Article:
Why do the costs on a journal entry show in the net sales column?

To be more exact: depending on the kind of account being uses: sales or expenses. Not only the transaction (document) type, because Journal Entries can be mixed when making corrections.

Here the same mechanism applies.When you make a payment, Manager treats the VAT as "purchase-VAT regardless the fact that you book it on a sales GL-account.

I think @ Lubos has to dive into the mechanism because I think it is basically wrong.

Thanx again. It took me 6 hours during my first real year end closing to find the differences between the P&L and the reported revenue via the tax. I thought I went crazy, but you confirmed I not :wink:

@lubos, can you please look into this?

@IntoTheMirror, thanks for the complete illustration. I will put this into bugs for @lubos to examine.

@Hennie, thanks for your analysis, too.

I’m left with one final question: How do I post the journal entry correctly? The original amount was 17,50 excluding VAT of 21% that should have been 17,50 excluding 0% VAT.

Like this?

Nope. The details of my Tax payable on the balance sheet show me that it isn’t correct. I expected a balance of 0, not 3,68.

So which journal entry should I have made?

In Australia, “Manager” is recording the transaction as required by the ATO.
See here:

Obviously, this may not be what is required in other countries.

As previously said, journal entries, payments and receipts are tricky transaction types because they can be both sales and purchases.

For example, a payment can be a purchase but it can also be a refund (negative sale).

Currently, Manager naively considers credit amount to be a sale and debit amount to be a purchase for journal entries, receipts and payments. It could look at chart of accounts and decide based on whether account is categorized as expense or income but that wouldn’t be a complete solution.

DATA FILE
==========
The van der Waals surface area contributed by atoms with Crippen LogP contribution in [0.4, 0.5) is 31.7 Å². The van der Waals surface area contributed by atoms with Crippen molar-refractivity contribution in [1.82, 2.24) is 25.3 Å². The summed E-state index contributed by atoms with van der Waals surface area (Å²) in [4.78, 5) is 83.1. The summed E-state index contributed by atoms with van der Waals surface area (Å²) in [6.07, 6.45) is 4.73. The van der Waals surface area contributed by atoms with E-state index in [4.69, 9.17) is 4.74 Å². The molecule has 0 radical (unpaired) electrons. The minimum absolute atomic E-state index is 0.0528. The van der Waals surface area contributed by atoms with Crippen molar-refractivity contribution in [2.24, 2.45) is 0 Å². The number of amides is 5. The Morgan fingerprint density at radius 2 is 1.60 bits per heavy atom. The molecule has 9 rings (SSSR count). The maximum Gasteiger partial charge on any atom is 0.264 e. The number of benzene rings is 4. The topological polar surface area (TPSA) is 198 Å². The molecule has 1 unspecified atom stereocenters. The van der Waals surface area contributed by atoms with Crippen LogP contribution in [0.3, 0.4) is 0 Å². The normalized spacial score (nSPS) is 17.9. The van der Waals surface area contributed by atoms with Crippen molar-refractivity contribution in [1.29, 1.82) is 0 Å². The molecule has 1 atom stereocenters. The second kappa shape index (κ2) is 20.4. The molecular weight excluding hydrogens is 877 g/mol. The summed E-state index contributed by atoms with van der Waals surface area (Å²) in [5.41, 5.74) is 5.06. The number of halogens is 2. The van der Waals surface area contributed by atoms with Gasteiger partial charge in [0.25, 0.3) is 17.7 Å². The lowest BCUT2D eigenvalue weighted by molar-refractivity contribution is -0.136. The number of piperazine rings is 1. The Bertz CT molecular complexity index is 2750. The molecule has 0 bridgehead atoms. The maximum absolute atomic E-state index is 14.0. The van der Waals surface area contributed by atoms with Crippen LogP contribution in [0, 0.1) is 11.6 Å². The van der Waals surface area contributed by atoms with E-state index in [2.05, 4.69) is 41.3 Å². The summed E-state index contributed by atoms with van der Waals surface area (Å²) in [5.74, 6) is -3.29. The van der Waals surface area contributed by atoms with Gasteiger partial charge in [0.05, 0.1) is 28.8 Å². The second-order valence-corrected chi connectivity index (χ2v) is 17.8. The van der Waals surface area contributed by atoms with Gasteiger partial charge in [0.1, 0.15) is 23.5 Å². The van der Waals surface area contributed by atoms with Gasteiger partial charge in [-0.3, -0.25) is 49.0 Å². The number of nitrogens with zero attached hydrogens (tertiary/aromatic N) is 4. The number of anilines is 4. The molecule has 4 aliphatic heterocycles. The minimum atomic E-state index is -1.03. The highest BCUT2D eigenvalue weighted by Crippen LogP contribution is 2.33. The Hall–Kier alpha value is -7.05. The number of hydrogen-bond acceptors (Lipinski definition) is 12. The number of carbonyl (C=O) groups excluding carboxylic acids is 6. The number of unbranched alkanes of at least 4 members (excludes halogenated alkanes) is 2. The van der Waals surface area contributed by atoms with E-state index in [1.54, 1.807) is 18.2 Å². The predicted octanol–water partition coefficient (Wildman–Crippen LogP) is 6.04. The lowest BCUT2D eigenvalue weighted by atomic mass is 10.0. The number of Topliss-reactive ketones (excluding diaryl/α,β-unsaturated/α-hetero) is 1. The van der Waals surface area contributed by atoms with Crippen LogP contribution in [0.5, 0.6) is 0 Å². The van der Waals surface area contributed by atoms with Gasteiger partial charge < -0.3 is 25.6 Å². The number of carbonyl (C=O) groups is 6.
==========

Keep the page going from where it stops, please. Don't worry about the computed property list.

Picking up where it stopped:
Mostly because there are still accounts which can be both.

For example, recording receipt against fixed asset - Manager cannot tell whether fixed asset is being sold or whether it is being returned and refunded.

The only way to make it work 100% would be to introduce new option on journal entries, receipts & payments where you could indicate whether transaction is considered a sale or purchase for tax purposes. Perhaps the option would be visible only if select tax code on transaction.

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I think you’re almost there.

I’ve worked with an accounting system that uses different tax codes for sales and purchasing. Maybe that can work here as well. But instead of using the double amount of tax codes Manager now has, a simpler solution can be applied.

Instead of having an indicator on the transaction, you should introduce a tax indicator: P (Purchase) or S (Sales) in the line. For purchase invoice and sales invoices (and related transaction types) those can be defaulted and hidden in the input screen.

Indeed, for other transaction types (JE, Receipts, Payments) the P and S should be visible when using a tax code on the transaction line.